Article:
Thanks for the advice, mysterious 'anon'. Later on - I was into Sue Barton nurse series - again all good content for a youngster with nothing to worry about. As well as great stand alone books - like 'moonfleet' and 'The silver sword'.
Thinking of more great titles - but I have to go bath the kids!
Huge thanks to whoever suggested the magic treehouse series. We are reading her her third one. She is not quite at that level for independent reading yet. But we have caught her reading them in her room when we have left them in there!!!
Hard to move from the reader types to chapter books.
Regarding the move from reader to chapter books, we had a similiar reluctance.
The librarian suggested these awesome illustrated novels, all the classics, language at higher level but a full picture on each page with half page of text. Son is lapping these up. He also enjoys the chapter books that have a small, usually black and white, illustration. Started with original Winnie the Pooh, then Milly Molly Mandy, now just whatever from the library.
I actually would prefer he stick to illustrated novels (+non-fiction) and expand his life knowledge as most of the chapter books start to deal with topics he's never encountered. The would give him too many ideas, lol.
(Also it freaks me out that he may start school with a Harry Potter in his pocket.)
My daughter is almost 9 and is very visual spatial. As a consequence it has been an uphill battle to teach her to read. She's still not confident enough with chapter books, even though she would manage quite well, but I have found a wonderful resource in our local library. Graphic novels!!!! These are essentially great stories in 'comic book' form. We've had Richard the Lionheart, The Wind in the Willows, Hardy Boys and Nancy Drew to name just a few. Our library only has a shelf full, however when you go on line to all the libraries in the area there are quite a large number to choose from!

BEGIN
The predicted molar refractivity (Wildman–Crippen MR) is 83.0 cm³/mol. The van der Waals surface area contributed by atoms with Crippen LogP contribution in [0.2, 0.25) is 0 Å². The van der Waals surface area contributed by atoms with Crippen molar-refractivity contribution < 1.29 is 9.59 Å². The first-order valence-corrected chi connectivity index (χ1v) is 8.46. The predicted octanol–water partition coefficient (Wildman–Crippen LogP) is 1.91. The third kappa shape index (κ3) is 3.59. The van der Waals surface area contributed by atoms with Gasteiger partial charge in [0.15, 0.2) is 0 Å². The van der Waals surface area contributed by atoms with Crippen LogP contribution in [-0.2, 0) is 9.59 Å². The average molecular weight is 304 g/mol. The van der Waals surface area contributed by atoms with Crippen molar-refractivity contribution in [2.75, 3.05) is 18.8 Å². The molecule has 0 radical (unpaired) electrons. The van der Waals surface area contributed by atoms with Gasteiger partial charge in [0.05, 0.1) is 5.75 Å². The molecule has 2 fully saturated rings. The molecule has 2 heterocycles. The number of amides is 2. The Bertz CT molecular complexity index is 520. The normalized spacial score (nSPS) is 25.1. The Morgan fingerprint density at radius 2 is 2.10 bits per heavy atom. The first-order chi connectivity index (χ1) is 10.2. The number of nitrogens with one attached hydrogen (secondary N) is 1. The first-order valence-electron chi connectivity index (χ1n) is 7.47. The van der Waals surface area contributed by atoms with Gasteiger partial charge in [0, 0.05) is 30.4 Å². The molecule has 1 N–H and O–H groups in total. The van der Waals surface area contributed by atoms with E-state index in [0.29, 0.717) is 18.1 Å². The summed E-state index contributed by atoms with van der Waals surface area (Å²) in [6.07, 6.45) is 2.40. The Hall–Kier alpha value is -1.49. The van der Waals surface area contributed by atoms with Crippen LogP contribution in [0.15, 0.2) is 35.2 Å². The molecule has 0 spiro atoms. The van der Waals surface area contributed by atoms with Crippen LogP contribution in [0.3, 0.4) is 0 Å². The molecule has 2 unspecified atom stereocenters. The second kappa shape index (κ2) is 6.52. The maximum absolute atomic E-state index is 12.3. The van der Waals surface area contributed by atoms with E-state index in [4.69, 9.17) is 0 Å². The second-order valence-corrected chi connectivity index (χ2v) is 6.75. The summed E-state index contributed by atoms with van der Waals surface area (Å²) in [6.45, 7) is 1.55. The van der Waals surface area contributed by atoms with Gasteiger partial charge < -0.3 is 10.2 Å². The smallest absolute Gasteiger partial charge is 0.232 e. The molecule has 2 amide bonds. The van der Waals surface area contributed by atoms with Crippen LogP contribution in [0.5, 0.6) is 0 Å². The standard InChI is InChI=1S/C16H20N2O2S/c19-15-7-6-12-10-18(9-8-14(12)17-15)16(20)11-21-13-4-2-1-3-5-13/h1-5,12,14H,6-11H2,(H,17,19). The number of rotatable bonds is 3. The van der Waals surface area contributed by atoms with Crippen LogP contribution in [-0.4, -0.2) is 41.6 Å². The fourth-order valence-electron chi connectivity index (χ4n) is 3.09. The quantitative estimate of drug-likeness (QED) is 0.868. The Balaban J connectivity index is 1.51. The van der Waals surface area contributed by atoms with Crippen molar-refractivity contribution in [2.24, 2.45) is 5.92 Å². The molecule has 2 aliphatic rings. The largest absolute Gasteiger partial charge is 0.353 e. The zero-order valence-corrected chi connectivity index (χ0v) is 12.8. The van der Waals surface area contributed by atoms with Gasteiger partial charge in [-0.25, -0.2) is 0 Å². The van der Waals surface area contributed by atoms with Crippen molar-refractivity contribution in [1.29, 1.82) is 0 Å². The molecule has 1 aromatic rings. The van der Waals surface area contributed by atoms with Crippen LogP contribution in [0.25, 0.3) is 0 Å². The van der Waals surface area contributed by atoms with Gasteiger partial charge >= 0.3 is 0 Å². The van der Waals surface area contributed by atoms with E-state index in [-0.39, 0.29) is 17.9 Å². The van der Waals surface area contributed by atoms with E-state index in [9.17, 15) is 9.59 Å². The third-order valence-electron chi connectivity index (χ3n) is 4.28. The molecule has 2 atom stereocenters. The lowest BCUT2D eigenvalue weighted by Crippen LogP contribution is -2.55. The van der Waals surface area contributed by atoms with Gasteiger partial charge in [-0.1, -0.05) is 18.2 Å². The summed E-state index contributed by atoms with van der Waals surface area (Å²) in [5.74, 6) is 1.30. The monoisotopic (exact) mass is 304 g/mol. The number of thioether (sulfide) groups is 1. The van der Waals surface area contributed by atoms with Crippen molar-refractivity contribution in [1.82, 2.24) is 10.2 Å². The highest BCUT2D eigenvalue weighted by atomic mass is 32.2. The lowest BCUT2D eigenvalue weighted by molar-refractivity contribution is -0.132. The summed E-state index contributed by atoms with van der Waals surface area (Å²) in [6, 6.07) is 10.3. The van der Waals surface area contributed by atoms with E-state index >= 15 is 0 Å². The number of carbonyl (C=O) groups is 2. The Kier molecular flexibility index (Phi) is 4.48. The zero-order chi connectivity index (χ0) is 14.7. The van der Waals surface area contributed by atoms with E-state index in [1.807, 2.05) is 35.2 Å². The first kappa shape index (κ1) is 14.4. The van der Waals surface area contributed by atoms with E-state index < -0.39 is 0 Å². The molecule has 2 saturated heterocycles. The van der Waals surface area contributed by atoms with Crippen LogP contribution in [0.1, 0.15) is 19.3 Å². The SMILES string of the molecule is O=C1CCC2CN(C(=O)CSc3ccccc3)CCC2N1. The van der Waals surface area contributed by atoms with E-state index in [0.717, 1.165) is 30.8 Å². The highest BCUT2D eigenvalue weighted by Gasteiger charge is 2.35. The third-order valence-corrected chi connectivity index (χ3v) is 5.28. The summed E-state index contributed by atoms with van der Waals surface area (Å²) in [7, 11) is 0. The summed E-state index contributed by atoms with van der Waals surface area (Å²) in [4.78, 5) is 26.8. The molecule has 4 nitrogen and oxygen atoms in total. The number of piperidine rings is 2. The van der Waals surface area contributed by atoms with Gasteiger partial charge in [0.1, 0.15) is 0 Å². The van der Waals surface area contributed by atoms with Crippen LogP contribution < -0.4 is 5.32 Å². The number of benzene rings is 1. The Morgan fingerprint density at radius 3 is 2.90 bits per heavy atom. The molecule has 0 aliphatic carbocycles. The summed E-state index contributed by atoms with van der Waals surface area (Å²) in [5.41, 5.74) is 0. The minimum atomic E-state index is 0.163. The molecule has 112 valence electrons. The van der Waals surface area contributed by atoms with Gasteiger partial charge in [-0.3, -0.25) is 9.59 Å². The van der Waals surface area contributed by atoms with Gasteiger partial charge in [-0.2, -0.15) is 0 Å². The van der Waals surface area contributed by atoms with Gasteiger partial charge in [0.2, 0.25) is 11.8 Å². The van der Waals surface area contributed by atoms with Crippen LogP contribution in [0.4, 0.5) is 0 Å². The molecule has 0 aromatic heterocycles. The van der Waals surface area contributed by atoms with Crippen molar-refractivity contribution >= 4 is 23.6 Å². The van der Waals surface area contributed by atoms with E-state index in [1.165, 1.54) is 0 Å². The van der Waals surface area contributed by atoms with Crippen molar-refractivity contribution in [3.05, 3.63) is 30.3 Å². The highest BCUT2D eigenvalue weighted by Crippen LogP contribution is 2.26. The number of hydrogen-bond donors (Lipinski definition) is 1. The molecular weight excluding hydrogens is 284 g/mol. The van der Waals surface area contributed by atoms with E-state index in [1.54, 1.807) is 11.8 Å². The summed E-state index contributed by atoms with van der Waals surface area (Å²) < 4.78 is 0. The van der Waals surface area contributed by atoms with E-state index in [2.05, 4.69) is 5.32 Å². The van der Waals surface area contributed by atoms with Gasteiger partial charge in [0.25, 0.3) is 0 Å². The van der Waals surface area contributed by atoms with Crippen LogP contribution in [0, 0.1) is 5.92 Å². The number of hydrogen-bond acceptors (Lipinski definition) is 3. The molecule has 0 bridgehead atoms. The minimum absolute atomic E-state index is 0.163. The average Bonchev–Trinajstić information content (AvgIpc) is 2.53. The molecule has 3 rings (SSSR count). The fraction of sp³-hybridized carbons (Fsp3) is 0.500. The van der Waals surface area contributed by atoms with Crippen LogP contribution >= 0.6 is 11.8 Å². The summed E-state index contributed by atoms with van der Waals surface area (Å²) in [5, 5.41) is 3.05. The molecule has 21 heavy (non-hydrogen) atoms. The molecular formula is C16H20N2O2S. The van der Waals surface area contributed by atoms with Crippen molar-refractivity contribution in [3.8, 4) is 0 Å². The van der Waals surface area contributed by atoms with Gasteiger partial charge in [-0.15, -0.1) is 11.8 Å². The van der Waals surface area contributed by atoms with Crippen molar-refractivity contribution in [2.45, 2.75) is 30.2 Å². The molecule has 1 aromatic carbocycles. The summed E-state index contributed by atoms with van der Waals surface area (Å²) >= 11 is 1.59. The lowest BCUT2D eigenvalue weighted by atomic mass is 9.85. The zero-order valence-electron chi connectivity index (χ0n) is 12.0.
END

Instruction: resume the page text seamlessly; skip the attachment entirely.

My son is coming up 7 and for almost a year has been reading early chapter books. I found it hard finding early chapter books for boys as most seem to be about ponys and puppies and girly things! However Zac Powers are wonderful books! They appeal to gifted children as there are lots of very cool 'gadgets' in them complete with diagrams! They are adventure books about a 12yr old boy spy, complete with a website to join. I highly recommend them!!
Does the national library of NZ have more graphic novels? (I'm guessing you know you can use it as a home educator).
Have you ever read Jeremy James, we found that recently, and although based on a boy who I think maybe ?4, I found then hilarious (several levels of humour) and our 7 and 8 year old really loved them (and the 3 year old too!). Innocent humour and very funny.
Will look for Zac Powers. Thanks
I have only just discovered this website. I was looking up some information about reading levels. I have 2 girls aged 8 and 5. My 8 year old has just started going to GKP one day per week this year. She couldn't read when she started school as it was just something I had never thought about. My 5 year old started reading when she was 4. My good friend is her New Entrant teacher and I asked her last year for advice on how to start her reading while she was at kindergarten as she seemed very keen. Within a month of starting she just started being able to read anything. She started school 8 weeks ago and my friend was amazed at how good her reading was. They tested her to an age 7+ level and said her comprehension is also great and she reads with great tone in her voice. She is currently on turquiose 2 or level 18. The only problem with her reading (and also her writing) is that she is streets ahead of anyone else in her class so has to go to another class and read with the top reader in that class. Whilst she may be reading and writing a gew years ahead, emotionally she is only 5 and she was really missing her New Entrant friends being out of her class for 2 hours. The school have been fantastic though and have broken up the day a bit for her so she goes back to her class for a bit more time. As much as I want to advance her I also don't want to make it too much of a shock - she only turned 5 a few months ago!
Welcome to the site Christine. The asynchrony is a difficult issue but at least your daughter's school is aware that your child needs a bit more than is offered at New Entrant level. Sounds as if it might be relatively easy to work with them to address some of the issues about where to put your daughter as she progresses through school?